High school runners went toe to toe this weekend at the New England Regional Championships in Boston.
A chance to get in front of college coaches and maybe even earn a scholarship but Connecticut junior Selina Soule won’t be competing in the 55-meter dash.
She was edged out of the top six spots in part by two transgender runners: Andraya Yearwood and Terry Miller.
Both male at birth, now identifying as female.
Terry set a girls state indoor record, Andraya came in second.
Soule says, “It’s frustrating and in a way demoralizing when you’re at the start line of a race and you know what the outcome of the race is before it even happens.”
Medical physicist Joanna Harper, who is also a transgender runner, says high school athletes like Selina can face unfair competition from trans girls.
It comes down to whether trans athletes have undergone hormone therapy.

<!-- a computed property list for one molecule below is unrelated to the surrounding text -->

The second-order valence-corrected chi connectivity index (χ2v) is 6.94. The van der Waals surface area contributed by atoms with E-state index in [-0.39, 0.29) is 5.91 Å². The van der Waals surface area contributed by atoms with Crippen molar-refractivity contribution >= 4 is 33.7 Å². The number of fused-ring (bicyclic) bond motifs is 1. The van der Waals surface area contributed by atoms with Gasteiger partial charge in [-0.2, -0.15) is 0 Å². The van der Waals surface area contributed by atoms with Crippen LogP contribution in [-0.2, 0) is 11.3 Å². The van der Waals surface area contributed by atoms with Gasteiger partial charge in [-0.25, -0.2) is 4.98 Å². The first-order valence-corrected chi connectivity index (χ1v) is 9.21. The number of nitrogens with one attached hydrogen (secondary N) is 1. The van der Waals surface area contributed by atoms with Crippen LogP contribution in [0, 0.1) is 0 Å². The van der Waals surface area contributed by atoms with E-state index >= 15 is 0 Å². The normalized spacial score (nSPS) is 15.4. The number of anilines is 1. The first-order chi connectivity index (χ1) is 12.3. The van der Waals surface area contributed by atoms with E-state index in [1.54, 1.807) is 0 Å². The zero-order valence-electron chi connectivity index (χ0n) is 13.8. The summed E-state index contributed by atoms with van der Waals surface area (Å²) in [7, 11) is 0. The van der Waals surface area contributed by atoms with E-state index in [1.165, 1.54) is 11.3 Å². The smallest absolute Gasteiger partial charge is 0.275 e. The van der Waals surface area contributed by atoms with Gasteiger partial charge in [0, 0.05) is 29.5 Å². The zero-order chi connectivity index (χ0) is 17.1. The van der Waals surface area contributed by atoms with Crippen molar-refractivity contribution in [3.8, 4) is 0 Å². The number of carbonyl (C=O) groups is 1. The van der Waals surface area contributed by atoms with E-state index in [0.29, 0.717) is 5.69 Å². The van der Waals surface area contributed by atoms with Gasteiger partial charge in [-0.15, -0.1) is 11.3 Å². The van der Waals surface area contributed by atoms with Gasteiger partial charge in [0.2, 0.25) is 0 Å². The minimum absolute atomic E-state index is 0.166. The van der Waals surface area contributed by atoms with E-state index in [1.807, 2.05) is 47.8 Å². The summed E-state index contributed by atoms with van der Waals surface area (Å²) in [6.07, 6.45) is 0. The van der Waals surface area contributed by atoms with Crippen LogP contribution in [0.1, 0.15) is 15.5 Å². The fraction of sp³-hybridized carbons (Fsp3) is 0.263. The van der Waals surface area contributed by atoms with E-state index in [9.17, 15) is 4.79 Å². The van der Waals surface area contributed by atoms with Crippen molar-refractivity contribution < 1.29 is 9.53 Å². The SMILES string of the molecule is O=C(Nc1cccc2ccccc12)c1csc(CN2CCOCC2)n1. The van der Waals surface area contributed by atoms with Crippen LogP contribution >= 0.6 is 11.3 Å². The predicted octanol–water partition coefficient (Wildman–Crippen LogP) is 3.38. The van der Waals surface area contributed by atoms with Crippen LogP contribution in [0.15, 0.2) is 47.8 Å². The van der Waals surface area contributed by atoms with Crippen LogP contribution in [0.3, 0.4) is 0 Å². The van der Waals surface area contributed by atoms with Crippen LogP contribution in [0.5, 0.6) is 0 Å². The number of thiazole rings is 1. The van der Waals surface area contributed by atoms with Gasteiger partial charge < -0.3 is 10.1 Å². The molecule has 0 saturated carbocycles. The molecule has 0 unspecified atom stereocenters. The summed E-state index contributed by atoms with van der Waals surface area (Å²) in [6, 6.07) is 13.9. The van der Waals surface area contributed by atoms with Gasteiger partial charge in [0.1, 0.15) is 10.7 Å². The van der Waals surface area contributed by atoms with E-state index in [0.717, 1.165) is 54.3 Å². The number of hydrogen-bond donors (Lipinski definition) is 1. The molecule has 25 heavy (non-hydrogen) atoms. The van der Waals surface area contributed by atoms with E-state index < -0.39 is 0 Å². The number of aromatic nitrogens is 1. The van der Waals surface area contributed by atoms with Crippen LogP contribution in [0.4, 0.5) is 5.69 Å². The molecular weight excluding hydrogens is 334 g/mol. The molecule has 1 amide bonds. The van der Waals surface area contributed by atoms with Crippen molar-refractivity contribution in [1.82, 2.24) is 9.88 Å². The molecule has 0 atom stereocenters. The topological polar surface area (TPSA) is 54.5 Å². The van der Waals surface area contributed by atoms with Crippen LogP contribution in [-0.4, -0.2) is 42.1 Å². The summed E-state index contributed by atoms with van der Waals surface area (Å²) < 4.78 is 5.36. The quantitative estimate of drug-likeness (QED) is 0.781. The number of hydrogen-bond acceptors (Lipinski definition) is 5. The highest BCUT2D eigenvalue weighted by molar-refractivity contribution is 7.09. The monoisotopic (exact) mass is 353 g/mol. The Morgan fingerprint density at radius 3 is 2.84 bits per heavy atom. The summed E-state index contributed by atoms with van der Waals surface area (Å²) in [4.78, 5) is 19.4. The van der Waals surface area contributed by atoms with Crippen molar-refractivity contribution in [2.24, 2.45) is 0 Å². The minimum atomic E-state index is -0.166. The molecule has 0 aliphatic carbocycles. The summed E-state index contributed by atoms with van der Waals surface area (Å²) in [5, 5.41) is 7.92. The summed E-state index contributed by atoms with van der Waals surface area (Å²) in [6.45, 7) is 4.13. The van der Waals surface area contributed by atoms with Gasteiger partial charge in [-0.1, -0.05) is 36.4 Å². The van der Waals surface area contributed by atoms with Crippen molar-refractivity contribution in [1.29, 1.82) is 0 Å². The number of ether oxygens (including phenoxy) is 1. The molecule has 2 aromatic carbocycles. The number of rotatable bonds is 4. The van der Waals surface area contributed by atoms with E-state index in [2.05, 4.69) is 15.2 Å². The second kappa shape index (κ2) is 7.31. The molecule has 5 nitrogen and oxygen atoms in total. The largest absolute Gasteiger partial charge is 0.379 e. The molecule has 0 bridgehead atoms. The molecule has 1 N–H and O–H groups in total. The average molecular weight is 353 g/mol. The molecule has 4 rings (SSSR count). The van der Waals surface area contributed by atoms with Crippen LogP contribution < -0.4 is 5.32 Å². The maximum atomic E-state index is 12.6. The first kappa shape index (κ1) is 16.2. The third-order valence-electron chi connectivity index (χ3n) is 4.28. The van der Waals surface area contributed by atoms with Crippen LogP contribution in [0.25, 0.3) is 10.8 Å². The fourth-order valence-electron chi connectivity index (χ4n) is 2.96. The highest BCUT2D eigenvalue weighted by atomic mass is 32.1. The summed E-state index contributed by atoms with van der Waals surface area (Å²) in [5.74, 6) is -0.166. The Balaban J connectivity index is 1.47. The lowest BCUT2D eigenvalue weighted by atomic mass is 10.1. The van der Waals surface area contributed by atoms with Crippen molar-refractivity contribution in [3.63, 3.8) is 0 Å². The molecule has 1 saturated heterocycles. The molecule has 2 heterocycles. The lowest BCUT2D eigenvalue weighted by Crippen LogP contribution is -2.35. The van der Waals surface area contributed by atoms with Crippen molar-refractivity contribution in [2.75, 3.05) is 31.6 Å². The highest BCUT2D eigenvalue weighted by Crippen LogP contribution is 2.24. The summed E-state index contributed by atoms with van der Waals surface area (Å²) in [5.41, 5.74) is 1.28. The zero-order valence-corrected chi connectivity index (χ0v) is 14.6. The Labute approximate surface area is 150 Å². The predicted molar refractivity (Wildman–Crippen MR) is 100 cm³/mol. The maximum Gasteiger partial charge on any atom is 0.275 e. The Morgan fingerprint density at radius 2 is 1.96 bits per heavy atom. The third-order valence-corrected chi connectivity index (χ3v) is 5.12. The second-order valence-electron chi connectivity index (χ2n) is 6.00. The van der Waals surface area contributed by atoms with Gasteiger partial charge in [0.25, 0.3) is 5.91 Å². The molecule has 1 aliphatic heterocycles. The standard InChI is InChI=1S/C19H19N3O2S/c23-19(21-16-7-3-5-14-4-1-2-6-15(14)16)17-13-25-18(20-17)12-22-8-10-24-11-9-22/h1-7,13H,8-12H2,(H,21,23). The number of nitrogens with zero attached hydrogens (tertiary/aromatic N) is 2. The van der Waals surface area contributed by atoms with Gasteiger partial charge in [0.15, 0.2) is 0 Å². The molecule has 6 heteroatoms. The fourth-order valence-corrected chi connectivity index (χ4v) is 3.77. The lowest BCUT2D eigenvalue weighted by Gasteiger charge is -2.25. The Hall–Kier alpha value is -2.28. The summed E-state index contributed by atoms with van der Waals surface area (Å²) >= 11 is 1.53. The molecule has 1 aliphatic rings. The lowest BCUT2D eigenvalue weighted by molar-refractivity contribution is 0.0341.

Harper says, “Before, uh, these athletes get on hormones then they have all of the athletic capabilities of men.”
But high school athletics aren’t governed by a single set of rules making regional competitions a grey area.
According to transathlete.com Connecticut is one of 18 states that allow transgender athletes to compete without restrictions.
17 states review individuals case by case and 9 states require surgery or hormone treatment.
Six states have no policy at all.
Part of the challenge is age.
College students and Olympians must undergo a year of hormone therapy to compete as trans athletes but most teens don’t begin hormone therapy until after puberty.
Civil rights are also a concern.
Hudson Taylor is the founder of Athlete Ally, a nonprofit LGBTQ Athletic Advocacy Group.
Taylor says, “Any pathway that separates or divides or segregates trans athletes into a different category is separate and is not equal and it is not fair.”
Advocates say rules for pro athletes are one thing but a lot of high schoolers join teams to have fun and transgender teens shouldn’t be denied those same positive experiences.